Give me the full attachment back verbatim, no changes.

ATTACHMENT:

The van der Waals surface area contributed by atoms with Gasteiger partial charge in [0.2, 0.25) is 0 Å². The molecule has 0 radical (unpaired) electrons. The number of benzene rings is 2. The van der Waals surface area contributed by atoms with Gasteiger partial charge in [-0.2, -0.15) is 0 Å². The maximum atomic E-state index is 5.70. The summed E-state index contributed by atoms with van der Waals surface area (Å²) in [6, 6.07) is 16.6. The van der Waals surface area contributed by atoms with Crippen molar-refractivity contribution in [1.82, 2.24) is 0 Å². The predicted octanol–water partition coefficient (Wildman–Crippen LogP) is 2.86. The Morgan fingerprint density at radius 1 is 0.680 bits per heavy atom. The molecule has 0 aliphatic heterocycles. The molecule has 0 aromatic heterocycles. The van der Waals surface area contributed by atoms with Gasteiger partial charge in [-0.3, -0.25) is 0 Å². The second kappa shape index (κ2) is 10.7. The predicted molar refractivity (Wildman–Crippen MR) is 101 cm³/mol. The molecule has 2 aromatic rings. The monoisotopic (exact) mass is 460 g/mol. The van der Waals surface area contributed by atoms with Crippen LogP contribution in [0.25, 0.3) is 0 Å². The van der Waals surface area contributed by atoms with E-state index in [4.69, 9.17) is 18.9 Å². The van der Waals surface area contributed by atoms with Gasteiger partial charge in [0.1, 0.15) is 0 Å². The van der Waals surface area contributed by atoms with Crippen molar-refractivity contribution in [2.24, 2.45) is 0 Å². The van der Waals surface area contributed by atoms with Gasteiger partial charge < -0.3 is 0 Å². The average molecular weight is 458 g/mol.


The van der Waals surface area contributed by atoms with Gasteiger partial charge in [0.2, 0.25) is 0 Å². The molecule has 0 radical (unpaired) electrons. The number of benzene rings is 2. The van der Waals surface area contributed by atoms with Gasteiger partial charge in [-0.2, -0.15) is 0 Å². The maximum atomic E-state index is 5.70. The summed E-state index contributed by atoms with van der Waals surface area (Å²) in [6, 6.07) is 16.6. The van der Waals surface area contributed by atoms with Crippen molar-refractivity contribution in [1.82, 2.24) is 0 Å². The predicted octanol–water partition coefficient (Wildman–Crippen LogP) is 2.86. The Morgan fingerprint density at radius 1 is 0.680 bits per heavy atom. The molecule has 0 aliphatic heterocycles. The molecule has 0 aromatic heterocycles. The van der Waals surface area contributed by atoms with Gasteiger partial charge in [-0.3, -0.25) is 0 Å². The second kappa shape index (κ2) is 10.7. The predicted molar refractivity (Wildman–Crippen MR) is 101 cm³/mol. The molecule has 2 aromatic rings. The monoisotopic (exact) mass is 460 g/mol. The van der Waals surface area contributed by atoms with Crippen LogP contribution in [0.25, 0.3) is 0 Å². The van der Waals surface area contributed by atoms with E-state index in [4.69, 9.17) is 18.9 Å². The van der Waals surface area contributed by atoms with Gasteiger partial charge in [0.1, 0.15) is 0 Å². The van der Waals surface area contributed by atoms with Crippen molar-refractivity contribution in [2.24, 2.45) is 0 Å². The van der Waals surface area contributed by atoms with Gasteiger partial charge < -0.3 is 0 Å². The average molecular weight is 458 g/mol.